After You (Me Before You #2)
Penguin Books AUS
Copy courtesy of the publisher
**Note** – this book is the sequel to Me Before You and if you haven’t read that, it’s a must before reading both this book and this review as there will be spoilers for Me Before You.
After You picks up about eighteen months after the end of Me Before You and Lou has bought herself a flat with the money Will left for her and works in a bar at the airport. She’s done some travelling but she hasn’t as yet, managed to live up to Will’s words for her:
Don’t think of me too often. Just live well. Just live.
Will and the decision he made still consumes her. She’s not even on speaking terms with her mother, who can’t seem to forgive her for the role she played in what happened. People whisper about her. They judge when they weren’t there, they weren’t the one who spent six months with Will, living his existence. Lou still can’t get over Will, still hasn’t been able to move on.
Me Before You ripped my guts out. I’m not sure I’ve ever sobbed so much reading a book in my whole life and I’ve read thousands and thousands and thousands of books. For a while after it I couldn’t even think of it without wanting to cry. It’s safe to say that it’s a book that has stuck with me, as has the character of Lou. Will has found his peace now, he got what he wanted. It’s Lou and his family who were left behind to deal with the fallout of public perception and to pick up the pieces of their lives. When I heard that Jojo Moyes was writing a sequel to Me Before You, I was equal parts anticipatory glee and trepidation. In some ways, I found Me Before You the perfect novel because of its lack of a perfect ending. It felt like on one hand, I wanted to see Lou find happiness in the future. She deserved it. But on the other, I wasn’t sure what ending I wanted for her and whether or not that could be delivered. I can imagine there was probably quite a few people feeling the same way. It was impossible not to become invested in Will and Lou in Me Before You. But once it came out, there was no way that I wasn’t actually going to read this!
I don’t think there was ever going to be a book after Me Before You that would satisfy every single desire for every single reader. I loved being able to catch up with Lou again, to hear what she’d been doing since Will died and whether or not she’d managed to begin living her life again, begin moving on. Lou is still in a pretty bad place at the opening of the novel – she has a flat she hasn’t even bothered to decorate that doesn’t even feel like home and a job that is merely a sort of marking time. She doesn’t seem to have many, or any friends, and is disconnected from her family. She still keeps in touch with Nathan, Will’s former carer who now lives and works in New York. He’s her connection to the past, the one she can briefly mention Will to without having to wait for the disapproval, for the judgement.
A chance arrival of someone on her doorstep gives Lou some purpose, suddenly she has something, someone that she wants to fix. There’s no denying that Lily is a troubled person, who has probably had a pretty miserable upbringing with her social climbing, perfectionist mother. And I can understand how Lou would latch onto her, want to be the one to help her. But Lily was a hard character to like and she kept intruding on the story a bit too abrasively at times. She’s a teenager and typically selfish and nasty at times, and maybe I just felt so fiercely protective of Lou after everything she’d been through that anyone who was going to treat her like dirt whilst expecting help and a free place to live, was always going to get on my nerves. I willed Lou to have a spine, to stand up for herself, to take her future in both hands and even though Lily seemed to be the thing giving her purpose, she was also the thing that was most holding her back.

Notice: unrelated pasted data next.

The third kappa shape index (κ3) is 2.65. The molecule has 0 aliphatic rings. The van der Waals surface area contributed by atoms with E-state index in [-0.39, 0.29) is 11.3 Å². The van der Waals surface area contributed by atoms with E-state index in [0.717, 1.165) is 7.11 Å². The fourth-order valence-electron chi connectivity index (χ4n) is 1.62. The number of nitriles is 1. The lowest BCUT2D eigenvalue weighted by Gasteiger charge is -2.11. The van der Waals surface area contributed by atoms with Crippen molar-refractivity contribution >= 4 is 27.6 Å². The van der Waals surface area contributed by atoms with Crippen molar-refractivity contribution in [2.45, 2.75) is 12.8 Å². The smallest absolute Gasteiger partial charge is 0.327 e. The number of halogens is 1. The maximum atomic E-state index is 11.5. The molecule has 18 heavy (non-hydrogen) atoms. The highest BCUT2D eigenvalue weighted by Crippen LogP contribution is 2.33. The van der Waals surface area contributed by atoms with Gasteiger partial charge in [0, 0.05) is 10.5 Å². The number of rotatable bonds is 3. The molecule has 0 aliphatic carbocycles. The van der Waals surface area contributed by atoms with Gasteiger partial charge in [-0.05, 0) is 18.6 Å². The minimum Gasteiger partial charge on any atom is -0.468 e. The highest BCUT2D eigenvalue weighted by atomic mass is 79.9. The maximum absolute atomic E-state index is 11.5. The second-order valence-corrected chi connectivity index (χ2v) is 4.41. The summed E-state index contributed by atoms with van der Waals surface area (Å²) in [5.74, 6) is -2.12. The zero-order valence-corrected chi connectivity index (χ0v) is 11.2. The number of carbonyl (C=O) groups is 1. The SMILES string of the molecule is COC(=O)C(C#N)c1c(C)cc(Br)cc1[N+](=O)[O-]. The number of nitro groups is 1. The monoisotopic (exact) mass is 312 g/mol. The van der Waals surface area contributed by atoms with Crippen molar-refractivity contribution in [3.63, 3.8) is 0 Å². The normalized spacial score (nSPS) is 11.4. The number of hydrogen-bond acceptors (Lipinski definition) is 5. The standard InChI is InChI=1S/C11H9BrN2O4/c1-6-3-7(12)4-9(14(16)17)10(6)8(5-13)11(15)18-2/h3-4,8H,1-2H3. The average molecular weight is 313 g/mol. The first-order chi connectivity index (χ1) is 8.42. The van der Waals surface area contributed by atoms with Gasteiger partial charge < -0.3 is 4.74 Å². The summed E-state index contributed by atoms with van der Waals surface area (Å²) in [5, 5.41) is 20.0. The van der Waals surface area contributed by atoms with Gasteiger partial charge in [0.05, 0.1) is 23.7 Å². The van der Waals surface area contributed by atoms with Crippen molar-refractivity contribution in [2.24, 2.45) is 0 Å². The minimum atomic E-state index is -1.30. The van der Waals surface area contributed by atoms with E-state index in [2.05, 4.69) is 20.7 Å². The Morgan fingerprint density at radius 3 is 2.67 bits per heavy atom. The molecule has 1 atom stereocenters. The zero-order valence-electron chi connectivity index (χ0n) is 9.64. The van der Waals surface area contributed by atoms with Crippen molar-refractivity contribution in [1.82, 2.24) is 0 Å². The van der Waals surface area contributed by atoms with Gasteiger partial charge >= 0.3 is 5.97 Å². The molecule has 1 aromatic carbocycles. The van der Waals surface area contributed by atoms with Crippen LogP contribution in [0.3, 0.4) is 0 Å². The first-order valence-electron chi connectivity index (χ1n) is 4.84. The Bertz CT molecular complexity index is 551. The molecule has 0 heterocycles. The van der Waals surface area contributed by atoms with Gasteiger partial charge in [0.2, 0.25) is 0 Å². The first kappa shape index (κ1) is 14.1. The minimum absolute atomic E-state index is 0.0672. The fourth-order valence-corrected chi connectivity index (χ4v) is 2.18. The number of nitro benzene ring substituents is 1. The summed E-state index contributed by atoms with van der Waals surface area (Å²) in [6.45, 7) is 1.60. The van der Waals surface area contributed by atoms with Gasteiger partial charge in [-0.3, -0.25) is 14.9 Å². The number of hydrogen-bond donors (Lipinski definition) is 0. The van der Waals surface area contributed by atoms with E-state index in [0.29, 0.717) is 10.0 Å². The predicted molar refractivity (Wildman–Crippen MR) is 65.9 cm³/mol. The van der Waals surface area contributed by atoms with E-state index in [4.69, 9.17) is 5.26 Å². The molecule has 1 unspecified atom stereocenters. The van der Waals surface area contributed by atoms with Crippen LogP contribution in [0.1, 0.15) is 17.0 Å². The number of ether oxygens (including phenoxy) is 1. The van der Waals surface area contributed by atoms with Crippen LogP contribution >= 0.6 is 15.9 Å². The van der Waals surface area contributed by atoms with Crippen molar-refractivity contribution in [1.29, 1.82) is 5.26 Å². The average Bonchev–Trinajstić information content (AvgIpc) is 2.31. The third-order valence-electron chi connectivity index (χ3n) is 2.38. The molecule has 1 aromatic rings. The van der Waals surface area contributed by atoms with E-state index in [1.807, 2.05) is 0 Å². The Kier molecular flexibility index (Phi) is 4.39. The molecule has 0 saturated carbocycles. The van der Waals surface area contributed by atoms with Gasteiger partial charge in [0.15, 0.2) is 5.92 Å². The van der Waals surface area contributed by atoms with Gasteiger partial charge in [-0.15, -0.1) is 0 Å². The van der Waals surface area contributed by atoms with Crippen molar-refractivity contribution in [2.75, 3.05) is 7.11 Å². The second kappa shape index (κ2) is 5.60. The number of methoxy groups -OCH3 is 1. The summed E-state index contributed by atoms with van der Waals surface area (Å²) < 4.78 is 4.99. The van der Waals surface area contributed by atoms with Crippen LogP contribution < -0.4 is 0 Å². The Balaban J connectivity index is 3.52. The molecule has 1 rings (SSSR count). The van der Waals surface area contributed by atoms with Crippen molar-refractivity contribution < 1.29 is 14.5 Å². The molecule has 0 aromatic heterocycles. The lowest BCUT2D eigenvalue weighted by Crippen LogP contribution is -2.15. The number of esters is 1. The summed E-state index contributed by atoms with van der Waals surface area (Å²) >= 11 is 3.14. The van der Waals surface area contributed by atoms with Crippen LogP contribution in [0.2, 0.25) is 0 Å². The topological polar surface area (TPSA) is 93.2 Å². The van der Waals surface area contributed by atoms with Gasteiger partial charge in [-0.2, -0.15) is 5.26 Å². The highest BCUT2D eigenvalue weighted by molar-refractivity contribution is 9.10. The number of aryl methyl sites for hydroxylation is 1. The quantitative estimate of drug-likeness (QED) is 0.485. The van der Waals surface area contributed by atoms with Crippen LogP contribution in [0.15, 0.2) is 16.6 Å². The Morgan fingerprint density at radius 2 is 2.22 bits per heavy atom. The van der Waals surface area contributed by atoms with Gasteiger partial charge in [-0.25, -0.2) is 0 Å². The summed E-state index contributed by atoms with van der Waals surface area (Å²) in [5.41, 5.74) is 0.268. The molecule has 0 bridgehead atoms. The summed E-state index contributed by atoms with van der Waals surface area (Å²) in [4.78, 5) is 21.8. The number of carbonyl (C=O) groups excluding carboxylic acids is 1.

It was always going to be hard to introduce someone new for Lou but I really liked Sam and I thought the mistaken identity shortly after they meet properly made for some funny reading. Sam was laid back and easy-going, the sort of guy who doesn’t take much maintenance really, which would definitely be different for Lou. Even with meeting Sam though, Lou is still living in the past, not really moving on from Will but always looking back to her time with him. It’s something that she needs to learn to let go of, to sever that connection without forgetting him, but stopping making him the person she talks to in her head. She needed a bit of a wake up call to figure out what she had standing in front of her now and not to let it slip away.
I think, overall for me, After You was a very satisfying follow up to Me Before You. Lou went through a lot in this book, but you could see her coming out the other side. It wasn’t a perfect ending, and things weren’t tied up neatly in a bow but I feel this was very much the right choice. Life isn’t perfect and Lou still had a way to go on her journey. But as a reader, you could see her future. You got an idea of what she was going to be doing and who was going to be waiting for her when she came back and she needed to do that, to spread her wings and get her life back again. She’d spent far too long just treading water, just going through the motions of life and not at all living up to the words that Will had left for her. At the end of this book, you can see her embracing them and that things would be getting better. It wouldn’t be right away, but it’d be there. After You didn’t destroy me like it’s predecessor but it definitely gave me what I needed for Lou.
Book #149 of 2015